• Stop the corporate-speak. Just. Stop. (Tip: record your message from a phone or transcription app and it will come out much more natural sounding and authentic. Also, read it out loud— you’ll feel when it’s authentic or fake.)

  • Make your message memorable.  Rhyming is one technique that makes people judge aphorisms as more insightful. Analogies are another great technique to help get a message across without straining the brain.

  • Put people in a good mood.  Bad mood = guard up, vigilance up.  So don’t mentally exhaust your customers, or they may leave, or put off buying decisions for “another time”, aka they’re gone.

 

Confirmation Bias:

A quick google search defines it as: The tendency to interpret new evidence as confirmation of one's existing beliefs or theories [that leads to statistical errors].

 

It’s essentially the tendency to jump to conclusions that match what we already believe to be true.  Often times, we unknowingly seek out information that affirms our beliefs, while ignoring or discounting the things that disagree with them.

 

If you catch yourself saying “see, I knew it!”.. You might want to slow down, and ask different questions, so you don’t fall into this trap.

 

But what are some examples of how we can use this in a positive way to get more customers, and make their experiences better?

 

Confirmation Bias Examples:

This website Pro Remodeler had a few interesting examples, but I wanted to dig into one of them more specifically, because I think it’s easy to apply both online and offline.

This is such a cool example... Especially in the application of businesses with high complaints, high refunds, or  industries where there are notorious problems that people have come to simply expect.  Like in the construction industry where there can be stigmas such as messes left every day, showing up late, and going over budget or time estimates.

 

Confirmation Bias example

 

This roofing company started giving away a simple PDF that taught people how to have success with a contractor, what things to look for and avoid when hiring, and a code of ethics and competency to expect.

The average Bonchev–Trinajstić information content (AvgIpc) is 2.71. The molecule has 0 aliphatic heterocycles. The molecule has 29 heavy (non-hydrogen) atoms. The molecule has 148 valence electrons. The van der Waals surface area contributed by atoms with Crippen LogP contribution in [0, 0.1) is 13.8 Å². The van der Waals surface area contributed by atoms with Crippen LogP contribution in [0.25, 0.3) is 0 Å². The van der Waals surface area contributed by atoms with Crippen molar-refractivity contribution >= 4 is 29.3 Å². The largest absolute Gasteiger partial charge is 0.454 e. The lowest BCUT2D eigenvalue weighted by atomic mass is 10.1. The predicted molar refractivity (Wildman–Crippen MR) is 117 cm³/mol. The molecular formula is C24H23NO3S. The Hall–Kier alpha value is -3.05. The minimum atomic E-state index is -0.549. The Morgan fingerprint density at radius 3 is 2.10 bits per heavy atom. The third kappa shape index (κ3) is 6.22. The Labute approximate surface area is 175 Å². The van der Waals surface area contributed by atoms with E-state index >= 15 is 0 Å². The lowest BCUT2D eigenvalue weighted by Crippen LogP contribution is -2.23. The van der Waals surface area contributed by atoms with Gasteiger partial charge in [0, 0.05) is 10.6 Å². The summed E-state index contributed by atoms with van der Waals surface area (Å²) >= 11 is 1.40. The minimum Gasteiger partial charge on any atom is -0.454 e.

Now, potential customers would use this information to filter their choices when considering a roofing contractor.  

And who do you think did everything right on the list, and none of the “avoid this” stuff?  That’s right, the company who told you what to look for!

If you can point out the things that a high-caliber company in your industry does— especially the ones you specialize in doing exceptionally well— then your customers will focus on those things when you perform them.  And they’ll put more weight on them when it comes to how they mentally rate you, because you got them to focus on those performance indicators.  

You’ll be confirming the things you planted in their mind earlier.  This is great in helping you stand out from the competition who may not specialize in your area of expertise.  

Be the first the teach and train both your prospective and actual customers.

How did it work for this company?  Other than changing their marketing to teach about the things they already did, they changed nothing.

Yet, It increased trust with their customers, it also improved how their internal staff was treating customers.  Here’s a very important stat: it decreased complaints with the Better Business Bureau by 88%.  

Can you imagine what this does for referrals, add-on sales, and on conversions for people searching for roofing company reviews online?

Talk and teach about the things you do, so customers expect those things, and rate you highly when you execute on them.
 

Here’s another example from Uncle Nev:

 

Neville’s post on How to Hire a Copywriter is beautiful example of this.

 

He’s helping his audience, potential customers, and at the same time, he’s training people on how to think about his very own services.  How to value them, and decide what’s right for them, and how to filter out those not interested in paying for quality.

So when Neville performs the things that he’s taught people to believe, their beliefs are now confirmed, and they’re happier with the results.  

And if they go to a crappy copywriter, and don’t see the good things they learned to expect from Neville’s teaching, they’ll quickly flee— and who do you think they’ll run to? Yep, right into Neville’s warm, awesome-kopy embrace.
 

How to Use Confirmation Bias in Your Marketing: